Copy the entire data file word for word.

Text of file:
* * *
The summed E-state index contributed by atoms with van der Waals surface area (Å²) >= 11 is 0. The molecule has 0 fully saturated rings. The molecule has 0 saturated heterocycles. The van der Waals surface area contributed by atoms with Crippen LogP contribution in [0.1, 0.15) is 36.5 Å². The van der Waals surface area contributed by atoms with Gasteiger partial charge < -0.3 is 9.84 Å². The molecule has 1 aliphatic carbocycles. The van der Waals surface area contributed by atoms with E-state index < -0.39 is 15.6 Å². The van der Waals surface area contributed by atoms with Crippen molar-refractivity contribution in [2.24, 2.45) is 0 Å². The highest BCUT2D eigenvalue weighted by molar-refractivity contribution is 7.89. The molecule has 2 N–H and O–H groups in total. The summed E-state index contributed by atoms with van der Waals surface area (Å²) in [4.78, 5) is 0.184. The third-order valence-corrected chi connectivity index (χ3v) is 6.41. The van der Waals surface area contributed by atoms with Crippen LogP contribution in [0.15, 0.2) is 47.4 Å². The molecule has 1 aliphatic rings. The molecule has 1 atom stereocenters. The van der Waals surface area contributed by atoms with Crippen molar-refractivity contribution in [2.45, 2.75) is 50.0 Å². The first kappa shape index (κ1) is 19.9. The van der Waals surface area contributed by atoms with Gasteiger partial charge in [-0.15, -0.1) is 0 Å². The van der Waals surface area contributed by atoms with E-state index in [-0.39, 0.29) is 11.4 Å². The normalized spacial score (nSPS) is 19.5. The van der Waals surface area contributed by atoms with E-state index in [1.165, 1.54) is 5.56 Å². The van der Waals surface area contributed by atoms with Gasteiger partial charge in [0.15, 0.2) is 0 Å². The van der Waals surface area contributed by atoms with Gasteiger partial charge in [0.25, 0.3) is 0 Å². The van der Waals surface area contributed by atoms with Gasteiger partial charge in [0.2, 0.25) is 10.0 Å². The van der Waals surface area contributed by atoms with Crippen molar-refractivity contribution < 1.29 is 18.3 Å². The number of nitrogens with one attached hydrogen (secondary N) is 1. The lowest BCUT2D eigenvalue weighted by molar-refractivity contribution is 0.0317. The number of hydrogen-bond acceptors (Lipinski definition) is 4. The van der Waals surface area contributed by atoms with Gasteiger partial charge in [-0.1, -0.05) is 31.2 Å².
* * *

The summed E-state index contributed by atoms with van der Waals surface area (Å²) >= 11 is 0. The molecule has 0 fully saturated rings. The molecule has 0 saturated heterocycles. The van der Waals surface area contributed by atoms with Crippen LogP contribution in [0.1, 0.15) is 36.5 Å². The van der Waals surface area contributed by atoms with Gasteiger partial charge < -0.3 is 9.84 Å². The molecule has 1 aliphatic carbocycles. The van der Waals surface area contributed by atoms with E-state index < -0.39 is 15.6 Å². The van der Waals surface area contributed by atoms with Crippen molar-refractivity contribution in [2.24, 2.45) is 0 Å². The highest BCUT2D eigenvalue weighted by molar-refractivity contribution is 7.89. The molecule has 2 N–H and O–H groups in total. The summed E-state index contributed by atoms with van der Waals surface area (Å²) in [4.78, 5) is 0.184. The third-order valence-corrected chi connectivity index (χ3v) is 6.41. The van der Waals surface area contributed by atoms with Crippen LogP contribution in [0.15, 0.2) is 47.4 Å². The molecule has 1 aliphatic rings. The molecule has 1 atom stereocenters. The van der Waals surface area contributed by atoms with Crippen molar-refractivity contribution in [2.45, 2.75) is 50.0 Å². The first kappa shape index (κ1) is 19.9. The van der Waals surface area contributed by atoms with Gasteiger partial charge in [-0.15, -0.1) is 0 Å². The van der Waals surface area contributed by atoms with E-state index in [-0.39, 0.29) is 11.4 Å². The normalized spacial score (nSPS) is 19.5. The van der Waals surface area contributed by atoms with E-state index in [1.165, 1.54) is 5.56 Å². The van der Waals surface area contributed by atoms with Gasteiger partial charge in [0.15, 0.2) is 0 Å². The van der Waals surface area contributed by atoms with Gasteiger partial charge in [0.25, 0.3) is 0 Å². The van der Waals surface area contributed by atoms with Gasteiger partial charge in [0.2, 0.25) is 10.0 Å². The van der Waals surface area contributed by atoms with Crippen molar-refractivity contribution < 1.29 is 18.3 Å². The number of nitrogens with one attached hydrogen (secondary N) is 1. The lowest BCUT2D eigenvalue weighted by molar-refractivity contribution is 0.0317. The number of hydrogen-bond acceptors (Lipinski definition) is 4. The van der Waals surface area contributed by atoms with Gasteiger partial charge in [-0.1, -0.05) is 31.2 Å².